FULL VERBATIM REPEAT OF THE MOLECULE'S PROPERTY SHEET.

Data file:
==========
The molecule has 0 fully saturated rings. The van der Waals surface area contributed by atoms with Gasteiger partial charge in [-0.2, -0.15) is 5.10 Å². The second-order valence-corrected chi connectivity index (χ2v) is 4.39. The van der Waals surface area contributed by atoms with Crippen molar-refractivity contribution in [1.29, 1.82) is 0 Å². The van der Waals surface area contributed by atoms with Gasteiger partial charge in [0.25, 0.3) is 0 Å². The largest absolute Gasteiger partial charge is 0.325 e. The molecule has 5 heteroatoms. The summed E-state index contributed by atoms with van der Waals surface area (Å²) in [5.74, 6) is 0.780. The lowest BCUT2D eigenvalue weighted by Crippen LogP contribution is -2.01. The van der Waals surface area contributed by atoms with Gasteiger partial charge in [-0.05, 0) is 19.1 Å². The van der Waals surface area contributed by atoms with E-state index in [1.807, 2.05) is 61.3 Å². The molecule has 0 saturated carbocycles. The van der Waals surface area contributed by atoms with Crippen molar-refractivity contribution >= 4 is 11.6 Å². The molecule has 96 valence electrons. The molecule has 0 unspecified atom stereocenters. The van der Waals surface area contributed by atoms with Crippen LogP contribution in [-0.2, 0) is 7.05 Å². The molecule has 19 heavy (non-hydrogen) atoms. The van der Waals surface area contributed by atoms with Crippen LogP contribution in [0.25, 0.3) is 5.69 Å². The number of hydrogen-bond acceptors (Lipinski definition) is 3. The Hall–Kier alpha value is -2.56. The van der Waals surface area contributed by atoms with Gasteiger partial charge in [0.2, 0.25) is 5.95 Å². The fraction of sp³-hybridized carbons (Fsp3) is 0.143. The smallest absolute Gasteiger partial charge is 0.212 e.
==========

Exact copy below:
The molecule has 0 fully saturated rings. The van der Waals surface area contributed by atoms with Gasteiger partial charge in [-0.2, -0.15) is 5.10 Å². The second-order valence-corrected chi connectivity index (χ2v) is 4.39. The van der Waals surface area contributed by atoms with Crippen molar-refractivity contribution in [1.29, 1.82) is 0 Å². The van der Waals surface area contributed by atoms with Gasteiger partial charge in [0.25, 0.3) is 0 Å². The largest absolute Gasteiger partial charge is 0.325 e. The molecule has 5 heteroatoms. The summed E-state index contributed by atoms with van der Waals surface area (Å²) in [5.74, 6) is 0.780. The lowest BCUT2D eigenvalue weighted by Crippen LogP contribution is -2.01. The van der Waals surface area contributed by atoms with Gasteiger partial charge in [-0.05, 0) is 19.1 Å². The van der Waals surface area contributed by atoms with E-state index in [1.807, 2.05) is 61.3 Å². The molecule has 0 saturated carbocycles. The van der Waals surface area contributed by atoms with Crippen molar-refractivity contribution >= 4 is 11.6 Å². The molecule has 96 valence electrons. The molecule has 0 unspecified atom stereocenters. The van der Waals surface area contributed by atoms with Crippen LogP contribution in [-0.2, 0) is 7.05 Å². The molecule has 19 heavy (non-hydrogen) atoms. The van der Waals surface area contributed by atoms with Crippen LogP contribution in [0.25, 0.3) is 5.69 Å². The number of hydrogen-bond acceptors (Lipinski definition) is 3. The Hall–Kier alpha value is -2.56. The van der Waals surface area contributed by atoms with Gasteiger partial charge in [0.2, 0.25) is 5.95 Å². The fraction of sp³-hybridized carbons (Fsp3) is 0.143. The smallest absolute Gasteiger partial charge is 0.212 e.